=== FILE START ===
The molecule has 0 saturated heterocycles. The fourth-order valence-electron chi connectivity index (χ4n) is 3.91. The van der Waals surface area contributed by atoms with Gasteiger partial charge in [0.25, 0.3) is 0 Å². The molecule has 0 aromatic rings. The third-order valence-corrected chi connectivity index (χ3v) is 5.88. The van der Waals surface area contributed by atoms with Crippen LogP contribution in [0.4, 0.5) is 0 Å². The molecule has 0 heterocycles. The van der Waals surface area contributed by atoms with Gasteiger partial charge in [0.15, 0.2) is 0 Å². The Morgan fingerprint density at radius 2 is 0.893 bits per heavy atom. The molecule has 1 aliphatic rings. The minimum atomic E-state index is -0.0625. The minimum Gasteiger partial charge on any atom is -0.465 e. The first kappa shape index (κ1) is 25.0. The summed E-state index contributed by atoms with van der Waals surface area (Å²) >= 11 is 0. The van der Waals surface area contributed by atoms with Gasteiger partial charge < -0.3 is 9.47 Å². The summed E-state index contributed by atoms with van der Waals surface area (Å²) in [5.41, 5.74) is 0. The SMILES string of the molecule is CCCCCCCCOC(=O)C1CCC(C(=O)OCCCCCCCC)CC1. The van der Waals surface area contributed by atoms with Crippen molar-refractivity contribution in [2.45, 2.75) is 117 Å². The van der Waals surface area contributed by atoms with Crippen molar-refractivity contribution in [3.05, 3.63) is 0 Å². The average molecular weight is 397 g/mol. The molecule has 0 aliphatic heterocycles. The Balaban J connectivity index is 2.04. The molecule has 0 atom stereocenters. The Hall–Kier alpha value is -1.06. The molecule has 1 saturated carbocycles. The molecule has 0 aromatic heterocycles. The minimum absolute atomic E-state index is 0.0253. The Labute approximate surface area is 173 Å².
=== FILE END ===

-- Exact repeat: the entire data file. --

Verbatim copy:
The molecule has 0 saturated heterocycles. The fourth-order valence-electron chi connectivity index (χ4n) is 3.91. The van der Waals surface area contributed by atoms with Gasteiger partial charge in [0.25, 0.3) is 0 Å². The molecule has 0 aromatic rings. The third-order valence-corrected chi connectivity index (χ3v) is 5.88. The van der Waals surface area contributed by atoms with Crippen LogP contribution in [0.4, 0.5) is 0 Å². The molecule has 0 heterocycles. The van der Waals surface area contributed by atoms with Gasteiger partial charge in [0.15, 0.2) is 0 Å². The Morgan fingerprint density at radius 2 is 0.893 bits per heavy atom. The molecule has 1 aliphatic rings. The minimum atomic E-state index is -0.0625. The minimum Gasteiger partial charge on any atom is -0.465 e. The first kappa shape index (κ1) is 25.0. The summed E-state index contributed by atoms with van der Waals surface area (Å²) >= 11 is 0. The van der Waals surface area contributed by atoms with Gasteiger partial charge < -0.3 is 9.47 Å². The summed E-state index contributed by atoms with van der Waals surface area (Å²) in [5.41, 5.74) is 0. The SMILES string of the molecule is CCCCCCCCOC(=O)C1CCC(C(=O)OCCCCCCCC)CC1. The van der Waals surface area contributed by atoms with Crippen molar-refractivity contribution in [2.45, 2.75) is 117 Å². The van der Waals surface area contributed by atoms with Crippen molar-refractivity contribution in [3.05, 3.63) is 0 Å². The average molecular weight is 397 g/mol. The molecule has 0 aliphatic heterocycles. The Balaban J connectivity index is 2.04. The molecule has 0 atom stereocenters. The Hall–Kier alpha value is -1.06. The molecule has 1 saturated carbocycles. The molecule has 0 aromatic heterocycles. The minimum absolute atomic E-state index is 0.0253. The Labute approximate surface area is 173 Å².